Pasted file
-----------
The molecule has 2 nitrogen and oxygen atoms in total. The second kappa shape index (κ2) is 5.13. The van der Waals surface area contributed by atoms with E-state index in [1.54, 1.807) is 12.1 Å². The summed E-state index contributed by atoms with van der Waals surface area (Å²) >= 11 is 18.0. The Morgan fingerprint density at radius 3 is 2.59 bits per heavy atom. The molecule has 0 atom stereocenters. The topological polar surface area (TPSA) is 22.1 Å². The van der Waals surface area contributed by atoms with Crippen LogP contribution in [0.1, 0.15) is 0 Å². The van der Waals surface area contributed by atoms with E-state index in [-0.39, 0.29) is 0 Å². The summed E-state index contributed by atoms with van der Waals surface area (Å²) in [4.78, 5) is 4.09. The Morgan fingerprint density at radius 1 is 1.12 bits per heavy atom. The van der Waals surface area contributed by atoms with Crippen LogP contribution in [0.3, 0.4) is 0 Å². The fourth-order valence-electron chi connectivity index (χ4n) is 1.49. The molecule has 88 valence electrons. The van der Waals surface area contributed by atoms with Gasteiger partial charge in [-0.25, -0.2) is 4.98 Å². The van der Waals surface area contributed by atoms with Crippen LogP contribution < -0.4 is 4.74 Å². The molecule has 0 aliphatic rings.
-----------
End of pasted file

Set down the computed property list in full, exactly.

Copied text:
The molecule has 2 nitrogen and oxygen atoms in total. The second kappa shape index (κ2) is 5.13. The van der Waals surface area contributed by atoms with E-state index in [1.54, 1.807) is 12.1 Å². The summed E-state index contributed by atoms with van der Waals surface area (Å²) >= 11 is 18.0. The Morgan fingerprint density at radius 3 is 2.59 bits per heavy atom. The molecule has 0 atom stereocenters. The topological polar surface area (TPSA) is 22.1 Å². The van der Waals surface area contributed by atoms with Crippen LogP contribution in [0.1, 0.15) is 0 Å². The van der Waals surface area contributed by atoms with E-state index in [-0.39, 0.29) is 0 Å². The summed E-state index contributed by atoms with van der Waals surface area (Å²) in [4.78, 5) is 4.09. The Morgan fingerprint density at radius 1 is 1.12 bits per heavy atom. The van der Waals surface area contributed by atoms with Crippen LogP contribution in [0.3, 0.4) is 0 Å². The fourth-order valence-electron chi connectivity index (χ4n) is 1.49. The molecule has 88 valence electrons. The van der Waals surface area contributed by atoms with Gasteiger partial charge in [-0.25, -0.2) is 4.98 Å². The van der Waals surface area contributed by atoms with Crippen LogP contribution < -0.4 is 4.74 Å². The molecule has 0 aliphatic rings.